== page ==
Clene Soon Will Complete Phase 2 Trial Testing CNM-Au8
Note: This story was updated Sept. 21, 2021, to note that 18% of patients, not 80%, experienced increases in the MUNIX(4) sum score at some point during the study.
The last patient visit has been completed in Clene’s Phase 2 trial investigating the potential of CNM-Au8 — which uses nanotechnology to prevent the loss of motor neurons — for the treatment of amyotrophic lateral sclerosis (ALS).
A total of 45 people with the neurological disorder had been enrolled in the Australia-based RESCUE-ALS trial (NCT04098406), and all necessary procedures for its closure are now underway, according to Clene. Topline data is expected in the next couple of months.
“Our clinical trial teams in Sydney are very pleased to have reached this important landmark for RESCUE-ALS” Matthew Kiernan, PhD, Bushell chair of neurology at the University of Sydney, said in a press release.
“It is a tribute to the ALS patients involved in the trial that we were able to recruit for the trial throughout the COVID-19 pandemic,” Kiernan said.
“ALS patients have shown great resilience and a willingness to contribute to research and discovery. Now, like them, we look forward to the trial analysis and outcomes,” he added.
CNM-Au8 is a liquid suspension of gold nanocrystals capable of entering the brain and promoting nerve cell function and survival. It works by increasing energy production in cells and removing toxic metabolic waste.
The RESCUE-ALS trial was designed to evaluate the safety and efficacy of CNM-Au8. The study also is assessing the therapy’s pharmacokinetics — a medicine’s movement into, through, and out of the body — and its pharmacodynamics, or how it affects the body.
Participants were randomly assigned to receive 30 mg of CNM-Au8, or a placebo, each morning for 36 weeks (about eight months), in addition to standard care treatment. After this part, 90% of patients opted into an open-label extension part, in which all are receiving the active treatment for up to two years.
The trial’s main goal is to determine changes in the number, function, and health of motor neurons, or nerve cells, controlling hand, arm, leg, and feet muscles. Researchers used the Motor Unit Number Index score, or MUNIX(4) sum, which is a good predictor of clinical decline, to evaluate the changes.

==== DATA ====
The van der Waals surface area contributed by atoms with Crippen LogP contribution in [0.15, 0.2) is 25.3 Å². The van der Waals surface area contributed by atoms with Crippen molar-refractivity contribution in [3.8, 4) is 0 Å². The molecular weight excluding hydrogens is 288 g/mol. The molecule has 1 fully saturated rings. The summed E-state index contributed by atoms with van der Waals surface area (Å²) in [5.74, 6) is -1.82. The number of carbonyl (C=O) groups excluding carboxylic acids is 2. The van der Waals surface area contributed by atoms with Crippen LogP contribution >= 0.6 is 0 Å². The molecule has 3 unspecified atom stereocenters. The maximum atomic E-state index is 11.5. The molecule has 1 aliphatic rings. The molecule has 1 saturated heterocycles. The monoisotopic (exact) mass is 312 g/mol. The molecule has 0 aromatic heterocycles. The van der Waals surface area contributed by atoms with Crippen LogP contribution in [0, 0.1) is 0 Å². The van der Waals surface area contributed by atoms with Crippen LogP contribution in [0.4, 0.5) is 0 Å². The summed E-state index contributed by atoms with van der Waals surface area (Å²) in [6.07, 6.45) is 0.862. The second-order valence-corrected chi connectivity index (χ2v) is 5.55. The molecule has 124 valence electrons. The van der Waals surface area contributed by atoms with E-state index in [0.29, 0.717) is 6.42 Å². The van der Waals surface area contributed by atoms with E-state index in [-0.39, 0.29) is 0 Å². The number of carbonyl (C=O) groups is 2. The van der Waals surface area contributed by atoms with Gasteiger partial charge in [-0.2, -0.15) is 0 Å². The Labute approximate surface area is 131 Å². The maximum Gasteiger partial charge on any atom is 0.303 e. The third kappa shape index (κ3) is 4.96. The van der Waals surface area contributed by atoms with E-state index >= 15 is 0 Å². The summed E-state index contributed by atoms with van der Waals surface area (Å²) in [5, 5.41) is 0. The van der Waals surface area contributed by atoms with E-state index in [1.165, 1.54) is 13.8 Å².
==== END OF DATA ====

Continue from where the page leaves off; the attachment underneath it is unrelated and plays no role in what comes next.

Secondary efficacy goals include changes in the ability to perform activities of daily life — as assessed with the ALS Functional Rating Scale revised (ALSFRS-R) — lung function, and quality of life.
The results showed that about 18% of all participants had increases in the MUNIX(4) sum score at some point during the study, indicative of improved motor neuron survival and function. Also, patients experienced a generally lower decline in lung function (about 18% over the 36 weeks), than anticipated based on data from previous trials.
However, data from the trial is still blinded, and it remains unknown if the observed benefits come from patients assigned to CNM-Au8 or from those on a placebo.
“Thus far the blinded interim data we have seen on the primary and secondary endpoints of our RESCUE-ALS study are very encouraging. We look forward to the unblinded topline readout before the end of the year,” said Robert Glanzman, MD, CEO of Clene.
“We are grateful to the patients and their families for participating in this important study and are hopeful that those who continue to be treated under the open label extension may continue to benefit from CNM-Au8,” Glanzman added.
Clene and its subsidiary, Clene Nanomedicine, also are evaluating CNM-Aug in the HEALEY ALS platform trial (NCT04297683), which is investigating multiple potential disease treatments at the same time to speed the development of those most promising.
Of note, the RESCUE-ALS study was partly funded by FightMND, a nonprofit charity created to raise awareness about motor neuron disease in Australia.